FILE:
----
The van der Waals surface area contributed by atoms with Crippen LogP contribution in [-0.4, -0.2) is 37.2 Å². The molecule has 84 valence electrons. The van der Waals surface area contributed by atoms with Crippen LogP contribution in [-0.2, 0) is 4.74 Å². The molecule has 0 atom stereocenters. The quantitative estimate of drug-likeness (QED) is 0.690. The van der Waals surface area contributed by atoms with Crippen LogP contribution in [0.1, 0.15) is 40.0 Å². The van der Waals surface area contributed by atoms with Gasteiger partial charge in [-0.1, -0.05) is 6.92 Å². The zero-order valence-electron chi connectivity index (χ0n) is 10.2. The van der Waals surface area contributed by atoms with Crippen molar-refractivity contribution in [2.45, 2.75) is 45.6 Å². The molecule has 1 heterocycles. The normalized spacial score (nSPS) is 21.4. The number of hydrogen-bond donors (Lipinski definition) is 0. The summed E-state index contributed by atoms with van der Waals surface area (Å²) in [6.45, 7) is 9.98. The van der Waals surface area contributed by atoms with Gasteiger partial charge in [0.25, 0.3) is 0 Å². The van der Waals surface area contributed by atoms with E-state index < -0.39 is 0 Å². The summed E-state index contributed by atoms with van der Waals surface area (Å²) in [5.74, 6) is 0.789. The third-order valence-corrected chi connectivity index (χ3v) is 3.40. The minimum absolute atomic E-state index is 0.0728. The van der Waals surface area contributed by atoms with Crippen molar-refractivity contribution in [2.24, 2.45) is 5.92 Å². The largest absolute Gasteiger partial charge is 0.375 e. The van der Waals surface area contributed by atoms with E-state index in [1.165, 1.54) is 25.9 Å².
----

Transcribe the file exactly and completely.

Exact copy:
The van der Waals surface area contributed by atoms with Crippen LogP contribution in [-0.4, -0.2) is 37.2 Å². The molecule has 84 valence electrons. The van der Waals surface area contributed by atoms with Crippen LogP contribution in [-0.2, 0) is 4.74 Å². The molecule has 0 atom stereocenters. The quantitative estimate of drug-likeness (QED) is 0.690. The van der Waals surface area contributed by atoms with Crippen LogP contribution in [0.1, 0.15) is 40.0 Å². The van der Waals surface area contributed by atoms with Gasteiger partial charge in [-0.1, -0.05) is 6.92 Å². The zero-order valence-electron chi connectivity index (χ0n) is 10.2. The van der Waals surface area contributed by atoms with Crippen molar-refractivity contribution in [2.45, 2.75) is 45.6 Å². The molecule has 1 heterocycles. The normalized spacial score (nSPS) is 21.4. The number of hydrogen-bond donors (Lipinski definition) is 0. The summed E-state index contributed by atoms with van der Waals surface area (Å²) in [6.45, 7) is 9.98. The van der Waals surface area contributed by atoms with Gasteiger partial charge in [0.25, 0.3) is 0 Å². The van der Waals surface area contributed by atoms with E-state index < -0.39 is 0 Å². The summed E-state index contributed by atoms with van der Waals surface area (Å²) in [5.74, 6) is 0.789. The third-order valence-corrected chi connectivity index (χ3v) is 3.40. The minimum absolute atomic E-state index is 0.0728. The van der Waals surface area contributed by atoms with Crippen molar-refractivity contribution in [2.24, 2.45) is 5.92 Å². The largest absolute Gasteiger partial charge is 0.375 e. The van der Waals surface area contributed by atoms with E-state index in [1.165, 1.54) is 25.9 Å².